For Livingston Taylor Music Is All About Relationship

I had the pleasure of working with this gentleman a few years ago on Nantucket. Very nice guy. Good times  

On a recent Saturday, singer-songwriter Livingston Taylor was stuck in an airport in San Francisco. His flight to Hawaii, where he would perform on tour for his new album Safe Home, was delayed.

But Mr. Taylor was not discouraged. “I hear kids playing and somebody making a latte at Peet’s Coffee,” he said by phone from the terminal. “There’s a symphony of sounds coming through on the whine of a jet engine or the groans of people being told their planes are delayed. The great stuff demands your attention wh

Read story at:  The Vineyard Gazette – Martha’s Vineyard News | For Livingston Taylor Music Is All About Relationship

Guy Tillim Wins HCB 2017 Prize

South African photographer Guy Tillim was appointed  winner of the Fondation Henri Cartier-Bresson  2017 Prize. Born in Johannesburg in 1962, Guy Tillim discovered photography in 1986 and worked for four years with the collective Afrapix. As an independent photographer, he leads missions in Africa for Reuters and AFP. In 2002, he received the SCAM Roger Pic Award. In 2006, he was the first recipient of the Robert Gardner Fellowship Award from the Harvard Museum of Photography.

Read more: Guy Tillim Wins HCB 2017 Prize – The Eye of Photography

Wildlife Photography Without a Telephoto Lens: John Dominis 

The photographers on LIFE Magazine’s staff did it all, taking on assignments wide and varied without a blink of the eye. John Dominis was no exception. He joined LIFE as a staff photographer in 1950 and would go on to shoot some of the biggest stars of the era — Steve McQueen, Frank Sinatra and Robert Redford to name a few. He also shot one of the most iconic images of the 20th century: Tommie Smith and John Carlos giving the black power salute at the Olympics in Mexico.

Read article at: Wildlife Photography Without a Telephoto Lens: John Dominis |


So, I finally bit the bullet and got some of my photos up at Smugmug.  Not sure what will come of it as I’m really just looking for an online source to offer prints people have sometimes requested.  Seems as though Smugmug has lots of products available to order photographs / art on, but I’m not sure how I feel about all of them.  In other words – I don’t really know what I’m doing, but I’ll get there!  LOL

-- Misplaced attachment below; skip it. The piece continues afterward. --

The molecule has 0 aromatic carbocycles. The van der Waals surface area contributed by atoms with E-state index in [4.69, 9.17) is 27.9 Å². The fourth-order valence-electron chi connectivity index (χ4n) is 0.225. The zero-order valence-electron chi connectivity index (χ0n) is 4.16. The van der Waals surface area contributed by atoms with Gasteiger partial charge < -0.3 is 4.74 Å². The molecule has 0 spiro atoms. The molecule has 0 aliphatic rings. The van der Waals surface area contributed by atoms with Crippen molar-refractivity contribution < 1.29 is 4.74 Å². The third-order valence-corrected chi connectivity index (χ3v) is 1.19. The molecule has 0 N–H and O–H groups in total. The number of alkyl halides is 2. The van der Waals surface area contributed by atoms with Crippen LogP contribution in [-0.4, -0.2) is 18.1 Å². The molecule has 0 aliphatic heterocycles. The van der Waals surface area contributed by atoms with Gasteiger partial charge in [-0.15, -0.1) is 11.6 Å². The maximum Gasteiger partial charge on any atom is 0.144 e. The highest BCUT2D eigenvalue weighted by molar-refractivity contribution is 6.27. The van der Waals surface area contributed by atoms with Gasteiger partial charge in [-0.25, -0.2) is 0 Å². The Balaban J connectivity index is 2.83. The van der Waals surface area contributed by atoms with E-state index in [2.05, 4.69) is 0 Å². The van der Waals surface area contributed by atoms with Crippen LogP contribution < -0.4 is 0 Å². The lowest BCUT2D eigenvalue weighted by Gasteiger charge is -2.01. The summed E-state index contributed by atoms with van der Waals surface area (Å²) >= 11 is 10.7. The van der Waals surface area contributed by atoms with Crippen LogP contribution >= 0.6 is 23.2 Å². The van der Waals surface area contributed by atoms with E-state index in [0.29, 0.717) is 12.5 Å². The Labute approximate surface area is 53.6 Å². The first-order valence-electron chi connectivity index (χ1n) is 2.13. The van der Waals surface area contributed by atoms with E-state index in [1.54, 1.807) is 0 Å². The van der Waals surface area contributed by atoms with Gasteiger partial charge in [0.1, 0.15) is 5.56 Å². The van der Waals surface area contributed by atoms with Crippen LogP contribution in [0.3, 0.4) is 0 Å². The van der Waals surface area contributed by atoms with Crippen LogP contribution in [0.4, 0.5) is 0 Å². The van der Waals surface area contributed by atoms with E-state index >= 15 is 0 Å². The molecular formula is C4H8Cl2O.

As of now you can definitely get prints at my galleries – so far I have some photos available from Alaska, my ferry trip through the Inland Passage as well as a few from my short time here at the Jersey Shore.

Take a peek if you like & let me know what you think!

You can find all my galleries here at SmugMug 

How Harry Potter changed the world

Twenty years ago, on June 26, 1997, a small children’s press in the UK took a chance on a work of children’s fiction by a debut author — an unknown single mom who’d first gotten the idea for her story while stuck on a train seven years earlier.

That author was J.K. Rowling. And her book, Harry Potter and the Philosopher’s Stone — published in the US a year later as Harry Potter and the Sorcerer’s Stone — would go on to change the world.

Read article at Vox:  How Harry Potter changed the world – Vox

The Apprehension Engine: An Instrument Designed to Play the Music of Nightmares 

Movie composer Mark Korven wanted to craft the perfect sounds for horror movies, but the instruments he needed didn’t exist, and he was tired of using the same digital samples. To produce the original effects needed for evoking breathtaking moments of suspension, he teamed up with guitar maker Tony Duggan-Smith to craft an original instrument that would better aid in manufacturing fear. The Apprehension Engine is that tool, a mechanism built with several bowed metal rulers, spring reverbs, a few long metal rods, and other attachments that allow for spooky interludes and effects.

Cool – but how do you head-bang to it? 🙂

Read full article at :  The Apprehension Engine: An Instrument Designed to Play the Music of Nightmares | Colossal